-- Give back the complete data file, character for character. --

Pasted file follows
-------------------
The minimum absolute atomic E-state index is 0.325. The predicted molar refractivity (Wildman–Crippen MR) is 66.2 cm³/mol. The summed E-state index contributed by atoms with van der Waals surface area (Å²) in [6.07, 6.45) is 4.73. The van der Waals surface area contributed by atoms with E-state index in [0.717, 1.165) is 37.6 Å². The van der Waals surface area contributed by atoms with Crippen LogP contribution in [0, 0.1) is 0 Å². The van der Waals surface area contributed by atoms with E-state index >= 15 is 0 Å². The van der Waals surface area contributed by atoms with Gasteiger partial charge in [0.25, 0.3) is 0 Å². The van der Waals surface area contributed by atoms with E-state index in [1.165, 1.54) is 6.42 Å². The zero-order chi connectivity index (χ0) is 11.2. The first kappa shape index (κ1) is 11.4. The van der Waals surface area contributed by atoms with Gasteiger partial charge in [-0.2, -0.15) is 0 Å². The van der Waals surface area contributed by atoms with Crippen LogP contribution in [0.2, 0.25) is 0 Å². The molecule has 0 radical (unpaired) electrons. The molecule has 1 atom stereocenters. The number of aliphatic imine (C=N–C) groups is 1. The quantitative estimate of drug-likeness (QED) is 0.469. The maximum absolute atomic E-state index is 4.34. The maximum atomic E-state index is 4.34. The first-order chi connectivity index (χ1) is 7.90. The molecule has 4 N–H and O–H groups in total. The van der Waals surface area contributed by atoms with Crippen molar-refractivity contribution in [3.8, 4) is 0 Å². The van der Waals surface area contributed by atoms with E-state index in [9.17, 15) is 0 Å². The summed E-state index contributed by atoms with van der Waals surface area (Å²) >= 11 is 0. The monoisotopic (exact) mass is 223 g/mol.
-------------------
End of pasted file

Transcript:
The minimum absolute atomic E-state index is 0.325. The predicted molar refractivity (Wildman–Crippen MR) is 66.2 cm³/mol. The summed E-state index contributed by atoms with van der Waals surface area (Å²) in [6.07, 6.45) is 4.73. The van der Waals surface area contributed by atoms with E-state index in [0.717, 1.165) is 37.6 Å². The van der Waals surface area contributed by atoms with Crippen LogP contribution in [0, 0.1) is 0 Å². The van der Waals surface area contributed by atoms with E-state index >= 15 is 0 Å². The van der Waals surface area contributed by atoms with Gasteiger partial charge in [0.25, 0.3) is 0 Å². The van der Waals surface area contributed by atoms with E-state index in [1.165, 1.54) is 6.42 Å². The zero-order chi connectivity index (χ0) is 11.2. The first kappa shape index (κ1) is 11.4. The van der Waals surface area contributed by atoms with Gasteiger partial charge in [-0.2, -0.15) is 0 Å². The van der Waals surface area contributed by atoms with Crippen LogP contribution in [0.2, 0.25) is 0 Å². The molecule has 0 radical (unpaired) electrons. The molecule has 1 atom stereocenters. The number of aliphatic imine (C=N–C) groups is 1. The quantitative estimate of drug-likeness (QED) is 0.469. The maximum absolute atomic E-state index is 4.34. The maximum atomic E-state index is 4.34. The first-order chi connectivity index (χ1) is 7.90. The molecule has 4 N–H and O–H groups in total. The van der Waals surface area contributed by atoms with Crippen molar-refractivity contribution in [3.8, 4) is 0 Å². The van der Waals surface area contributed by atoms with E-state index in [9.17, 15) is 0 Å². The summed E-state index contributed by atoms with van der Waals surface area (Å²) >= 11 is 0. The monoisotopic (exact) mass is 223 g/mol.